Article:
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Not-so-mellow yellow

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“Caution Metal Edges Yellow” metal bins.

Staggering around the Brimfield Antique and Collectibles Show in the mid-day sun last week, I was sure the flashes of color that swam before my eyes meant the beginnings of heat stroke. Upon closer inspection, and after a friendly chat with the dealer, I discovered that, a) I was still conscious and, b) the color I spotted was a searing shade called “sulfur yellow,” which gets its name from the chemical element most recognizable in its yellow crystal form. Now, I am seeing it everywhere — and I am hooked. And I realized that it is a tone I often turn to first when deciding on a color for the logo on Design New England‘s covers — 100 percent yellow with just a touch of cyan. Though it rarely makes it to press, its electric quality sparks my creative juices. (I also have a tendency to express my devotion to a color by painting my toenails in the favorite hue of the moment, though I have yet to bare any sulfur-shaded piggies this summer!)

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I gathered some images from our Brimfield visit and from my wanderings around the web that I hope will ignite your color curiosity and perhaps prompt you to share your sulfur yellow finds — from home accents to fashion statements to mani-pedi leaps of faith. Send a picture to us at designnewengland@gmail.com and we’ll post it on our Facebook page at the end of this week!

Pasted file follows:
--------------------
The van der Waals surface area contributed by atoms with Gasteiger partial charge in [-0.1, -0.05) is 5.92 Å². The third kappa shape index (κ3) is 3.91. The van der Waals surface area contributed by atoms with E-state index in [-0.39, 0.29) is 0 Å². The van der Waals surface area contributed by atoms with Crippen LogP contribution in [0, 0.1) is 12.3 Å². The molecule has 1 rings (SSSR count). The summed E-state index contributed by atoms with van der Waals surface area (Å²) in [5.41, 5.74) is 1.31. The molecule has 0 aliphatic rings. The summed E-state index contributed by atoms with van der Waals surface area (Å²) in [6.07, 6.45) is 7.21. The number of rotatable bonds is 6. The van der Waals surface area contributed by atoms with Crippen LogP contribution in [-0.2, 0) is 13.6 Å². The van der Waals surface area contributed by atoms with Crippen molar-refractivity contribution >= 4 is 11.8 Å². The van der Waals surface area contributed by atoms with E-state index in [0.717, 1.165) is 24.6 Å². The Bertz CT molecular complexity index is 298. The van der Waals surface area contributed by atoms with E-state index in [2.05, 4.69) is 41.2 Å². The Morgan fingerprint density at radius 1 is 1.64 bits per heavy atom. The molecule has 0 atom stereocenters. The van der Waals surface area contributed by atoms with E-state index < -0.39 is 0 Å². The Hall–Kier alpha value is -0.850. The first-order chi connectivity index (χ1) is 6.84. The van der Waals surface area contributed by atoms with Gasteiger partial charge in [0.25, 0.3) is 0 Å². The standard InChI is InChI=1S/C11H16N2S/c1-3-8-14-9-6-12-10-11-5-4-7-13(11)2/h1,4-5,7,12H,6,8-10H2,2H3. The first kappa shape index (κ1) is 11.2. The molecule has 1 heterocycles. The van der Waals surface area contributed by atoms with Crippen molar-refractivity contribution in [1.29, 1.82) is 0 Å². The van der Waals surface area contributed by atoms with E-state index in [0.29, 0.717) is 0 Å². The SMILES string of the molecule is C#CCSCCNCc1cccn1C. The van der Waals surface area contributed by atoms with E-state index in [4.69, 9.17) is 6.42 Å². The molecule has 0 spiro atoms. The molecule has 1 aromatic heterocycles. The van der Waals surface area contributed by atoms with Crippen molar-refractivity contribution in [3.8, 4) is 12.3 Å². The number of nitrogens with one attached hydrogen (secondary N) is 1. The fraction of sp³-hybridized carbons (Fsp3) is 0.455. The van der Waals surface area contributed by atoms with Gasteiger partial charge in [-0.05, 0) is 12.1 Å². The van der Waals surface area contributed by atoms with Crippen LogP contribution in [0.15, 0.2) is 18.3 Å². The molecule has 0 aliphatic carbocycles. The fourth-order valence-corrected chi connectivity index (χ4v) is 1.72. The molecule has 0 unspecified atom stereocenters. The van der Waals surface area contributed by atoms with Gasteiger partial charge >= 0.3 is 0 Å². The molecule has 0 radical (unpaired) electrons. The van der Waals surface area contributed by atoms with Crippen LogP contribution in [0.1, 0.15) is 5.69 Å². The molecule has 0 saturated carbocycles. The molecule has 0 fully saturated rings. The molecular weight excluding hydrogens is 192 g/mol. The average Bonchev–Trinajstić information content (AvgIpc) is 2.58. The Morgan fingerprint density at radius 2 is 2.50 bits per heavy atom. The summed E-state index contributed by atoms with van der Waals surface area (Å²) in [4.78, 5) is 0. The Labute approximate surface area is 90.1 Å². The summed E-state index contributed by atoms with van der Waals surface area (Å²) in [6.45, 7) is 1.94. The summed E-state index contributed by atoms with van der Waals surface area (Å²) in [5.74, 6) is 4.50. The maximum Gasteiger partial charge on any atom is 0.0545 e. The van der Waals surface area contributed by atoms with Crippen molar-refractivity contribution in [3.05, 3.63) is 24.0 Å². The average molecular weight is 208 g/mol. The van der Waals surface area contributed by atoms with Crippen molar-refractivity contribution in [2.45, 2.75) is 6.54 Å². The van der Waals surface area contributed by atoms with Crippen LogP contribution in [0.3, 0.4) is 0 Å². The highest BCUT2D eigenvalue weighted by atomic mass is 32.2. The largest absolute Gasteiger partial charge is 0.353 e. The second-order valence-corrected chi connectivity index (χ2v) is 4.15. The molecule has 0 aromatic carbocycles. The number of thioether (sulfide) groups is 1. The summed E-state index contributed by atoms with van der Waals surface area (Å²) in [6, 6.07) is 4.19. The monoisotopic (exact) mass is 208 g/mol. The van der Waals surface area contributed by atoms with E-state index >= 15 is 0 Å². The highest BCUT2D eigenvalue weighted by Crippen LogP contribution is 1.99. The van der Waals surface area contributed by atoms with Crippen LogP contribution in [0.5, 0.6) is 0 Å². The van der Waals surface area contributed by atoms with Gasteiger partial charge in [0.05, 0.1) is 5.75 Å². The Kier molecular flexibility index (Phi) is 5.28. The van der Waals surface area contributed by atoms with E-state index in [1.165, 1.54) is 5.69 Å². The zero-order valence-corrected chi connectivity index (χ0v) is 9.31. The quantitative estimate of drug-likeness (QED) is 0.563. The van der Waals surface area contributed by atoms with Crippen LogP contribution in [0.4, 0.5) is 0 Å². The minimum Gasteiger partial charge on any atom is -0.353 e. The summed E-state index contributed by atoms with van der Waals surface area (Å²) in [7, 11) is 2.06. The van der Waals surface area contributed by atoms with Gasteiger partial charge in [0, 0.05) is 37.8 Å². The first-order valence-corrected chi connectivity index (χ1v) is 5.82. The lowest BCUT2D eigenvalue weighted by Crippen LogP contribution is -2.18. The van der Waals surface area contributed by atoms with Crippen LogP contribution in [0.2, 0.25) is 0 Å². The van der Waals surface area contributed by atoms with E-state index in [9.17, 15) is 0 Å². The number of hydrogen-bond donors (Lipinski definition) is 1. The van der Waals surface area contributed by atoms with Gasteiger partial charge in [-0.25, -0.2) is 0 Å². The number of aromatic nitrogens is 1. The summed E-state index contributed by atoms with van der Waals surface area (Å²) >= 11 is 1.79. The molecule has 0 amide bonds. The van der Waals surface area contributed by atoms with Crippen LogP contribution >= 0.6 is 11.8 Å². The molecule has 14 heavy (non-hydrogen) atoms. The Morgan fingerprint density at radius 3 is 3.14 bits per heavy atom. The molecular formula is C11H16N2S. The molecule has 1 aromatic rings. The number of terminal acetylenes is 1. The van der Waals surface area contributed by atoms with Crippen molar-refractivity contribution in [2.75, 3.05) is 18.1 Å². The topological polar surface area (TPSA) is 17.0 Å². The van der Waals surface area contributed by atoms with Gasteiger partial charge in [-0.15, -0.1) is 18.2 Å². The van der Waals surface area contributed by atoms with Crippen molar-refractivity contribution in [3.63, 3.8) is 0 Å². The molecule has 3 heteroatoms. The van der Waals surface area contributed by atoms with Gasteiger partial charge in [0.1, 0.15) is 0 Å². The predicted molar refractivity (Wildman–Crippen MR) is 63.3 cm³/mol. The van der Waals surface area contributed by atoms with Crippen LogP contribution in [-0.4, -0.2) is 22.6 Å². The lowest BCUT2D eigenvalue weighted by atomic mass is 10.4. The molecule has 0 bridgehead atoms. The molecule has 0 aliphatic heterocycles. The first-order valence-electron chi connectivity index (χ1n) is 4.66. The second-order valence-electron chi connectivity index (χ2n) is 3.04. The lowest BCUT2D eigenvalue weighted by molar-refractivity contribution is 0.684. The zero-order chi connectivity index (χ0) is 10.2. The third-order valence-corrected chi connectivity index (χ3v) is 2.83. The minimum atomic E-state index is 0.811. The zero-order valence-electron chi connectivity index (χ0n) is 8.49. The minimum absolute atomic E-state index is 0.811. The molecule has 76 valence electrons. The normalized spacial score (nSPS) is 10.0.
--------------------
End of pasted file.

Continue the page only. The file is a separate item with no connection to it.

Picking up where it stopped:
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“Sulfur Yellow” metal cabinet from Everything Vintage Co. of Toano, Virginia.

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The sulfur yellow initial stands out in a display of assorted metal letters from Everything Vintage.

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“Nuclear Lemon Yellow” plate set, from the West Palm Beach, Florida, dealers at Brimfield.

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A set of wooden chairs painted “Sunny-Side Up Yellow.”

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Eric Roth

“Sun-spots Yellow” terrace seating from the 2011 Museums of Old York Show House in the current issue of Design New England (Double Duty).

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Jonathan Adler created a sink in Piccadilly Yellow for Kohler.

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A quick and easy way to add an acidic yellow to your life — cut flowers.

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